2. "Don't Have a Religious Spirit" This is a vague concept that can allow deceit to stay in place. Want to refute someone who demands doctrinal integrity? Accuse them of having a religious spirit. It's much easier than searching the scriptures and seeking the truth. After all, "God doesn't care about our doctrine, He cares about our heart." That sounds really good but it's not in the Bible. Doctrine IS important! Doctrine tells us who God really is, and who we really are.
3. "Don't Touch God's Anointed!" When false teachers can't defend their beliefs in the clear teachings of the Bible, they use this phrase as a catch all. It's taken COMPLETELY out of context from the Old Testament. Cult leaders always use threats; it's the lowest form of leadership.
4. "Get ready for a new and different thing-it won't be like the old things!" "This is probably gonna make you uncomfortable!" "Don't put God in a box-as soon as you think you've got Him figured out He will do something unexpected!" This can be a way of spiritualizing false teaching, demonizing discernment, and getting people off their guard. The Bible makes it very clear that we are too hold fast to correct (and "old") doctrine. But in the effort to gain followers, a false teacher can always tickle the ears of those who get excited about being part of "something new;" after all, most people don't want to be part of something old. Instead of new versus old, we should be teaching what is true versus what is false. Is it really true that God is always changing His methods and His ways so He can keep surprising us? Well, there will always be some mystery involved in our understanding of exactly who God is (on this side of heaven), but God isn't like a magician or a leprechaun who constantly throws us for a loop to keep us guessing; the Bible describes Him as wanting to be known and understood. Also, being uncomfortable about a teaching doesn't indicate anything for sure, it's just a feeling that is being caused by something; it might be something good or it might be something bad.
5. "We only teach the Bible!" This is, perhaps, the easiest way to teach a false doctrine. For most Christians, they will shut off all discernment once they hear that sentence as a prelude to false doctrine. Plus, a false teacher can just throw in some Bible verses wherever he wants-whether they apply or not-and continue to promote all kinds of weird teaching. If a pastor actually explains that we "should never proof-text!" he's often made it easier for himself to continue proof-texting; the key is to keep his congregation comfortable and trusting. By the way, proof-texting is when a passage of Scripture is taken out of it's original context to make whatever point the pastor wants to make. Frankly, many of the popular Bibles verses people throw around today are taken out of context (see the "WWUTT" videos for examples). Too often, the congregation learns it from their pastor!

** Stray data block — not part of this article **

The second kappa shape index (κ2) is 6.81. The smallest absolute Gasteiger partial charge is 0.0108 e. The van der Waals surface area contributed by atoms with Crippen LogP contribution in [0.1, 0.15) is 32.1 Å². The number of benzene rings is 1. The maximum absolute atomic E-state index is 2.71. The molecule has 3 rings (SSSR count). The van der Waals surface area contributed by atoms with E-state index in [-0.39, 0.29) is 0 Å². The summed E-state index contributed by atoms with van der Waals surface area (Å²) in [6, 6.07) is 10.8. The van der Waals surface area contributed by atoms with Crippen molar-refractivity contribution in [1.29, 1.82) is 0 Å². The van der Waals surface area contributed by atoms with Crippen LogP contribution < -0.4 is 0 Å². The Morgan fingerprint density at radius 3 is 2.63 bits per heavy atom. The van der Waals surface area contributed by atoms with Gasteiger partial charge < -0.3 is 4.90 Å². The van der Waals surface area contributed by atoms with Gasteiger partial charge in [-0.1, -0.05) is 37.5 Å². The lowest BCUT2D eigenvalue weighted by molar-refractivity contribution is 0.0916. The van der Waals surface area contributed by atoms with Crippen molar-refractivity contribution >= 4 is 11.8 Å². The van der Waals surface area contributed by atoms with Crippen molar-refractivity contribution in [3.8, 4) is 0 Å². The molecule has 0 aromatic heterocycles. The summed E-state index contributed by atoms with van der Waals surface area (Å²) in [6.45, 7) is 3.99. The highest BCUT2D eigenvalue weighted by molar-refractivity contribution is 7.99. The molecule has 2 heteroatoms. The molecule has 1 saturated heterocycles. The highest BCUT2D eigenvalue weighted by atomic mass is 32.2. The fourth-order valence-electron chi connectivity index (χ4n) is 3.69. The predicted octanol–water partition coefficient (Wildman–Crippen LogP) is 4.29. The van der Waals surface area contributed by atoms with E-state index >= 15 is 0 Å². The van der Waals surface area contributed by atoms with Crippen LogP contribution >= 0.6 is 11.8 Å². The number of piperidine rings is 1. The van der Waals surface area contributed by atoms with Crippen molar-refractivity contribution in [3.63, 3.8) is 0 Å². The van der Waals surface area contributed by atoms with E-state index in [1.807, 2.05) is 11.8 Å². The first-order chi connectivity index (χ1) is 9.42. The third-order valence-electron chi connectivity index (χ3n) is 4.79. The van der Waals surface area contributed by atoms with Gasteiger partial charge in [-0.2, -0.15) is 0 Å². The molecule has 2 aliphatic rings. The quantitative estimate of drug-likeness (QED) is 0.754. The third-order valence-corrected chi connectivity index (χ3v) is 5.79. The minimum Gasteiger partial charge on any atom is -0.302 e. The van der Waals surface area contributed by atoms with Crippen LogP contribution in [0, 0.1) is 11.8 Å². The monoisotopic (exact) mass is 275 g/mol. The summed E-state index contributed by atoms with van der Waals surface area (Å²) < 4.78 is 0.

6. "But he's really famous (he/she has written books, has a huge church, has a TV show, etc.), he must know what he's talking about." This exposes the painfully common belief that "CONSENSUS EQUALS TRUTH." Few people would ever admit to this ridiculous belief, but their behavior (and thinking) says otherwise. Christians say that they believe the Bible, but what they really believe is whatever their "guy" (local pastor, TV preacher, popular author, etc.) says about the Bible. On top of that, many Christians don't even believe what their local pastor teaches because he is constantly being over-ridden by the surrounding culture. So we have millions of Christians watching 10, 20 or even 30 hours of television per week, yet they just don't have time to read and study the Bible. But when the latest Christian guru comes along with a new method of "hearing from God" they drop everything to "learn the secret;" all the while they've neglected God's Word-the actual words from God. The situation should be seen as utterly absurd, yet since almost everyone behaves and believes this way, it has been normalized. As a result, false teachers have free reign and an almost limitless customer base to promote heresy and to enrich themselves.
To be continued...